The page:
The Best Stories Are In the End Credits

May 12, 2021

The movie Praying the Hours, finished just a week or so ago, has hundreds of names listed in the end credits. Those names reflect the scores of people and resources it takes to make a film. Both in front of and behind the camera, it requires people who are willing to show up ready to wait or work, brave the cold or the heat, be happy or sad—on cue. And then, of course, there are those deep behind the scenes (like some now reading whose names are also in the end credits) who have prayed and encouraged and given.

None (Aaron Paul Ballard) arrives at the Duddery for The Parson Red Heads pop-up concert in the Hour of None.

Nearly a hundred friends gave an evening to form a crowd of concert goers at the Añejo Duddery for a (staged) pop-up concert by The Parson Red Heads—fronted by The Meares and Andy Creighton. That crowd gave a cumulative 400 hours of time to result in only a few minutes on screen. Their names move by at a clip in the end credits, but each one was necessary to make the moment real. They brought their own experiences to that concert with them, and willingly set them aside for the sake of the film. Some of their days were filled with babysitters hired, hard test results received, love declared, nerves faced, feet tired, job anxieties, parking tickets, growling stomachs—but they arrived eager for the bright recognition of friends gathered for good music. The friends and the music were real, and, therefore, so were the emotions we captured.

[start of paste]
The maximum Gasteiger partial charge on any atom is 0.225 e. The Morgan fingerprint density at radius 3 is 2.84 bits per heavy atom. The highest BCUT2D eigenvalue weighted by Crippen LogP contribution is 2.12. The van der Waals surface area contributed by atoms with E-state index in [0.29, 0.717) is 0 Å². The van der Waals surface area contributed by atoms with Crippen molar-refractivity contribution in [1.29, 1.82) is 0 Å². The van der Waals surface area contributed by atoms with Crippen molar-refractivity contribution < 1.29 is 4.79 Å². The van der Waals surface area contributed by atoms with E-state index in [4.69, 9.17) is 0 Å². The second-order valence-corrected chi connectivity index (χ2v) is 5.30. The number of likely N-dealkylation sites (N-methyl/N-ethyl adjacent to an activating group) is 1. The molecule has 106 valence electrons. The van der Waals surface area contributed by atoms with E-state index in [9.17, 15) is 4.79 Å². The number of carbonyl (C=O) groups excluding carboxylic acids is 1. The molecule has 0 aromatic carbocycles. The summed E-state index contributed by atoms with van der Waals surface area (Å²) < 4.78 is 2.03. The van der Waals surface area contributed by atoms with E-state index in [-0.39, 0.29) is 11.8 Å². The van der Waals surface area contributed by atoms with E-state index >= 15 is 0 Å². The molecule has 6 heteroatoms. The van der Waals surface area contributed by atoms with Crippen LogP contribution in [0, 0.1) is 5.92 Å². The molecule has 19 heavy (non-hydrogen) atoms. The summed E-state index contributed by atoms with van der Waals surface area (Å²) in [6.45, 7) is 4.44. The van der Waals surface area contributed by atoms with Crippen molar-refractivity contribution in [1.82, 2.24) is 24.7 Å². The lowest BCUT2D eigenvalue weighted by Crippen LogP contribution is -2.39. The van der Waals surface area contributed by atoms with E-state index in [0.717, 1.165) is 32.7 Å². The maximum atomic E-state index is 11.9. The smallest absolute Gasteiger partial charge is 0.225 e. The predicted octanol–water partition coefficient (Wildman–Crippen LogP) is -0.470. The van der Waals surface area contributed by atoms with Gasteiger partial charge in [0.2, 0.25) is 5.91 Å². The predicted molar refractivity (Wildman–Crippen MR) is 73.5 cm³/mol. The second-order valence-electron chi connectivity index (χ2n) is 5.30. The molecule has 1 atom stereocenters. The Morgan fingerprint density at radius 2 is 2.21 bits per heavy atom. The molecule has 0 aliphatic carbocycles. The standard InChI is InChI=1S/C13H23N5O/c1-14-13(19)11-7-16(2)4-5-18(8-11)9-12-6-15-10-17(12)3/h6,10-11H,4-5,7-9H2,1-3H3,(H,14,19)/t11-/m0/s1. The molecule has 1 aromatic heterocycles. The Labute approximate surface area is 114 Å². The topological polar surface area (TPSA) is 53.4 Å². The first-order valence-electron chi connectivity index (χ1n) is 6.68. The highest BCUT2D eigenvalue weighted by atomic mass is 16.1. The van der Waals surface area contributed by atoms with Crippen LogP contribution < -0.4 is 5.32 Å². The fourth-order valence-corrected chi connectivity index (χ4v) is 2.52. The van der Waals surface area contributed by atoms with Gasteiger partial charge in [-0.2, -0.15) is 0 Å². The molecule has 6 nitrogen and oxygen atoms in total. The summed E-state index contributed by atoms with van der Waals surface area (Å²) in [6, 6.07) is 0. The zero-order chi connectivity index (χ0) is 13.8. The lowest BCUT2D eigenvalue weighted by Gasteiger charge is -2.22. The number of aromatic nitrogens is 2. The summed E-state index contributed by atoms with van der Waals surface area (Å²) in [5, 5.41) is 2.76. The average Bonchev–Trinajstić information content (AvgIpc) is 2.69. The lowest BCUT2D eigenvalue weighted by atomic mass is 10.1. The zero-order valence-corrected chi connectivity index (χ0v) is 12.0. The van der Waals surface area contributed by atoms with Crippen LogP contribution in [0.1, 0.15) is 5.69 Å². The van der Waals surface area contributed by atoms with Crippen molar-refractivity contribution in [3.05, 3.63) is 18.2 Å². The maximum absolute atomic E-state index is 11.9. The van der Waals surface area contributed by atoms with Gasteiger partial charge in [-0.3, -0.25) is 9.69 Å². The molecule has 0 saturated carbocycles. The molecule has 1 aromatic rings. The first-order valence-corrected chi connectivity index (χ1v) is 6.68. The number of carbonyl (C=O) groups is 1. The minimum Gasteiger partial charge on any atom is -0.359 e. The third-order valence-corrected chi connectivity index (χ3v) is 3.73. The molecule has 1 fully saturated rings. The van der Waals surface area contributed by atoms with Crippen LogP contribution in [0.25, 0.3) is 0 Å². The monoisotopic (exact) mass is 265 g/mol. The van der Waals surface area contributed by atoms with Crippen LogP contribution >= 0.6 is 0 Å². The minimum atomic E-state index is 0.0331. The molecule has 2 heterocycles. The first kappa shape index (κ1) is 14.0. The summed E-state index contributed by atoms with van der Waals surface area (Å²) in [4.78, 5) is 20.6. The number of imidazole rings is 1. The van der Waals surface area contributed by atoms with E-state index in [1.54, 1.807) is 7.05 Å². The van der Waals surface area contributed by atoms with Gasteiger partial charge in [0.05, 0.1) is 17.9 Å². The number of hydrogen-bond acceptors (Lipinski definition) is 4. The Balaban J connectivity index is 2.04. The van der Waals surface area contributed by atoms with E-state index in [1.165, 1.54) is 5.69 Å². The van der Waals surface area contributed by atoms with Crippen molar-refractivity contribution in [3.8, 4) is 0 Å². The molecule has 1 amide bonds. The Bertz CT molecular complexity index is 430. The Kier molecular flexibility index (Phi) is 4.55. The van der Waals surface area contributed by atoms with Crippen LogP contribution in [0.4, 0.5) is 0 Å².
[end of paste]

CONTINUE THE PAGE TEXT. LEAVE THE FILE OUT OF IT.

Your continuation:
In those credits is a section we called “Women Who Made It Happen.” There are six names listed that represent a thousand stories. They are a faithful few, all women it happens, who gave regularly over years of time to help strengthen the project. They are not the only ones who gave, make no mistake, but they gave so much for so long and so faithfully that they deserve special mention.

The Fearless Girl (Olivia Allchin) and Sext (David P. Frere) face off in the Hour of Sext.

A young actor from that group, after finishing production on one of our stories, asked her father if she could give 10% from her paychecks for commercial work to Praying the Hours. She explained that it was, to her mind, a work of God in the world. Touched, her father said yes. Though she was a girl, her perspective showed wisdom beyond her years so we thought it fair to include her in the category of Women Who Made It Happen. Her donations moved us forward for a time, but we were fueled by the inspiration of her belief long afterward.—Lauralee Farrer, Director

Women Who Made It Happen

(if you want to contribute to the costs of releasing Praying the Hours, you can do so here.)